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Will WiMax Change the Wireless Landscape?

Most companies that deal with the mobile industry are frustrated with the protected business models of the carriers. Unlike the wired Internet, it’s not generally possible for a software company to deploy a program to any cellphone without extensive reprogramming and often getting permission from the carrier. Deploying new hardware can be equally daunting — it’s often difficult to get a carrier to even offer a new phone.
This has resulted in a lot of eagerness in the tech world for new forms of wireless communication that would be less controlled. For example, much of the industry’s enthusiasm for metropolitan WiFi deployments comes from this desire.
But WiFi has power and range limitations that make it hard to scale a WiFi deployment across a very broad area. That’s where WiMax comes in.
Sprint business plan: open, open, open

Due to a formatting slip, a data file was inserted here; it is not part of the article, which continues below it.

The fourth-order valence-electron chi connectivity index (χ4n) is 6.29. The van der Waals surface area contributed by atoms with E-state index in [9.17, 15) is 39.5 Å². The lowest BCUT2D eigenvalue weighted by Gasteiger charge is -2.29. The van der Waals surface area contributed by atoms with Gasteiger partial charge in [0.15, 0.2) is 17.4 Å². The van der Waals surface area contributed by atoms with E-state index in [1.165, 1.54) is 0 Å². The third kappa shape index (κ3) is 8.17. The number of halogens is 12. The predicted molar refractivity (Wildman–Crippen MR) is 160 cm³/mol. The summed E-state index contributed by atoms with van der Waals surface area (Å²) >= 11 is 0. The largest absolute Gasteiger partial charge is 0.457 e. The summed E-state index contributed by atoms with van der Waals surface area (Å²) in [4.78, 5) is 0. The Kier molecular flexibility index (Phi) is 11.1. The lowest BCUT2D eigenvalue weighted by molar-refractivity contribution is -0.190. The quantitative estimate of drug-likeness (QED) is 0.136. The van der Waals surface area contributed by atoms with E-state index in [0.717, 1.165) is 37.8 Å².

WiMax is the marketing name for 802.16 wireless networking. It’s sometimes called “WiFi on steroids,” which isn’t completely accurate but gives you the right idea. It’s supposed to enable higher throughput and much longer range than WiFi, making it practical to deploy it across a large urban area.
Sprint plans a national rollout of a WiMax network in 2008, with trials in Chicago and Washington DC in late 2007. The most interesting aspect of Sprint’s plan is the business model it claims it’ll use — open to any application, and any device, with no advance purchase of a service plan required. It sounds, in other words, like one gigantic WiFi hotspot, but without the drawbacks of WiFi.
A new world for wireless
This is what tech companies have been asking for, so we think it’s worthwhile to track Sprints’ progress closely. 2008 is a long time off, and we’re worried about Sprint’s ability to stay focused since it has a recent history of management change. But given the importance of this sort of wireless business model, we think software companies should be planning for what they could do with a network like this, and hardware companies should be exploring whether they can use dual-mode WiFi+WiMax chipsets in their next generation wireless devices.

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